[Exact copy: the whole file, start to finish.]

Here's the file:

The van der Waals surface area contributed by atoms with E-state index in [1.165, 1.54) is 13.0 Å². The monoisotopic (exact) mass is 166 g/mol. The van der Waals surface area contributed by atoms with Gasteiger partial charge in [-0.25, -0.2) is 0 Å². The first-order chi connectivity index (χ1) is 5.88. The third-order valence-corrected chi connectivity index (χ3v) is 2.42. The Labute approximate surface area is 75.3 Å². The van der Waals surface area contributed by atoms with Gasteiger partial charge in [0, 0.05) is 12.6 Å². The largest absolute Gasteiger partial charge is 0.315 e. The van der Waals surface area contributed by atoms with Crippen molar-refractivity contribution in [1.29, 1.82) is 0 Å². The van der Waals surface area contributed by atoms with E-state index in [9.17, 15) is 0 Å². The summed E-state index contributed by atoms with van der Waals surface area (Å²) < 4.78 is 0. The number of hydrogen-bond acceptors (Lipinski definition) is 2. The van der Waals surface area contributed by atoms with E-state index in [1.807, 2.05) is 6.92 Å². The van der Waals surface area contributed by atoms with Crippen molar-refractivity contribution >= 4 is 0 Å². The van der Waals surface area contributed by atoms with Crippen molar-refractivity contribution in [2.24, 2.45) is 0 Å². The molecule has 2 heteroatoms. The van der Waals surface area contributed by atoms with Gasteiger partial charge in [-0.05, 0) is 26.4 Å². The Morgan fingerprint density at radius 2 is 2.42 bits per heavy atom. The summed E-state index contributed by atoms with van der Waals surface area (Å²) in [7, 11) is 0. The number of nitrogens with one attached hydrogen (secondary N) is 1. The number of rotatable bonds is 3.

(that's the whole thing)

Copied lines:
The van der Waals surface area contributed by atoms with E-state index in [1.165, 1.54) is 13.0 Å². The monoisotopic (exact) mass is 166 g/mol. The van der Waals surface area contributed by atoms with Gasteiger partial charge in [-0.25, -0.2) is 0 Å². The first-order chi connectivity index (χ1) is 5.88. The third-order valence-corrected chi connectivity index (χ3v) is 2.42. The Labute approximate surface area is 75.3 Å². The van der Waals surface area contributed by atoms with Gasteiger partial charge in [0, 0.05) is 12.6 Å². The largest absolute Gasteiger partial charge is 0.315 e. The van der Waals surface area contributed by atoms with Crippen molar-refractivity contribution in [1.29, 1.82) is 0 Å². The van der Waals surface area contributed by atoms with E-state index in [9.17, 15) is 0 Å². The summed E-state index contributed by atoms with van der Waals surface area (Å²) < 4.78 is 0. The number of hydrogen-bond acceptors (Lipinski definition) is 2. The van der Waals surface area contributed by atoms with E-state index in [1.807, 2.05) is 6.92 Å². The van der Waals surface area contributed by atoms with Crippen molar-refractivity contribution >= 4 is 0 Å². The van der Waals surface area contributed by atoms with Crippen molar-refractivity contribution in [2.24, 2.45) is 0 Å². The molecule has 2 heteroatoms. The van der Waals surface area contributed by atoms with Gasteiger partial charge in [-0.05, 0) is 26.4 Å². The Morgan fingerprint density at radius 2 is 2.42 bits per heavy atom. The summed E-state index contributed by atoms with van der Waals surface area (Å²) in [7, 11) is 0. The number of nitrogens with one attached hydrogen (secondary N) is 1. The number of rotatable bonds is 3.